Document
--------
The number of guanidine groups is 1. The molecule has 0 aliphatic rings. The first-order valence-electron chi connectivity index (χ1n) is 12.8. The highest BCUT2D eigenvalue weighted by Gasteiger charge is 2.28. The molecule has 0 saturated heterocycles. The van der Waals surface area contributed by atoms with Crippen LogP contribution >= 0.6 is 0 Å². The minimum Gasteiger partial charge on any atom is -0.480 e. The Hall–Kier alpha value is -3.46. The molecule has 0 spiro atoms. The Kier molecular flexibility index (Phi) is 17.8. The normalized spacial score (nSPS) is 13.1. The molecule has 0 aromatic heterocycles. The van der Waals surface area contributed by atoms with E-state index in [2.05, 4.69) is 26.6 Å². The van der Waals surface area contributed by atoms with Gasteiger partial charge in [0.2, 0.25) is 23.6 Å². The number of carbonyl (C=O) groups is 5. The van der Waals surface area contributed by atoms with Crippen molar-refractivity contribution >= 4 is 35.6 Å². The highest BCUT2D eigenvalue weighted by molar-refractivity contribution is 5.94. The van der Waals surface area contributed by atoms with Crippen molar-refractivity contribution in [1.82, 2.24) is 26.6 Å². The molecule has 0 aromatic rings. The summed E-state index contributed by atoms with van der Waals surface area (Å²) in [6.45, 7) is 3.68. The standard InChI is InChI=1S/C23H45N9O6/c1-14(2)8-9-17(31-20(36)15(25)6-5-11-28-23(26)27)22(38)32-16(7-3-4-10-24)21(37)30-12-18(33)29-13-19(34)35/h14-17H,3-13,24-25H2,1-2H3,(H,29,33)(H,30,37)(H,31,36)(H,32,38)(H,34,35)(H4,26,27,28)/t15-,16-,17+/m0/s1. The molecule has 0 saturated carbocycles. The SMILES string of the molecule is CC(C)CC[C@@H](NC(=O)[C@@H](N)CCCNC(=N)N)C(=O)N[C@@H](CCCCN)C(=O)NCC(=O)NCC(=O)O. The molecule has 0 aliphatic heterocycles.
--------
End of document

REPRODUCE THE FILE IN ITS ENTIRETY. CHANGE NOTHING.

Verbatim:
The number of guanidine groups is 1. The molecule has 0 aliphatic rings. The first-order valence-electron chi connectivity index (χ1n) is 12.8. The highest BCUT2D eigenvalue weighted by Gasteiger charge is 2.28. The molecule has 0 saturated heterocycles. The van der Waals surface area contributed by atoms with Crippen LogP contribution >= 0.6 is 0 Å². The minimum Gasteiger partial charge on any atom is -0.480 e. The Hall–Kier alpha value is -3.46. The molecule has 0 spiro atoms. The Kier molecular flexibility index (Phi) is 17.8. The normalized spacial score (nSPS) is 13.1. The molecule has 0 aromatic heterocycles. The van der Waals surface area contributed by atoms with E-state index in [2.05, 4.69) is 26.6 Å². The van der Waals surface area contributed by atoms with Gasteiger partial charge in [0.2, 0.25) is 23.6 Å². The number of carbonyl (C=O) groups is 5. The van der Waals surface area contributed by atoms with Crippen molar-refractivity contribution >= 4 is 35.6 Å². The highest BCUT2D eigenvalue weighted by molar-refractivity contribution is 5.94. The van der Waals surface area contributed by atoms with Crippen molar-refractivity contribution in [1.82, 2.24) is 26.6 Å². The molecule has 0 aromatic rings. The summed E-state index contributed by atoms with van der Waals surface area (Å²) in [6.45, 7) is 3.68. The standard InChI is InChI=1S/C23H45N9O6/c1-14(2)8-9-17(31-20(36)15(25)6-5-11-28-23(26)27)22(38)32-16(7-3-4-10-24)21(37)30-12-18(33)29-13-19(34)35/h14-17H,3-13,24-25H2,1-2H3,(H,29,33)(H,30,37)(H,31,36)(H,32,38)(H,34,35)(H4,26,27,28)/t15-,16-,17+/m0/s1. The molecule has 0 saturated carbocycles. The SMILES string of the molecule is CC(C)CC[C@@H](NC(=O)[C@@H](N)CCCNC(=N)N)C(=O)N[C@@H](CCCCN)C(=O)NCC(=O)NCC(=O)O. The molecule has 0 aliphatic heterocycles.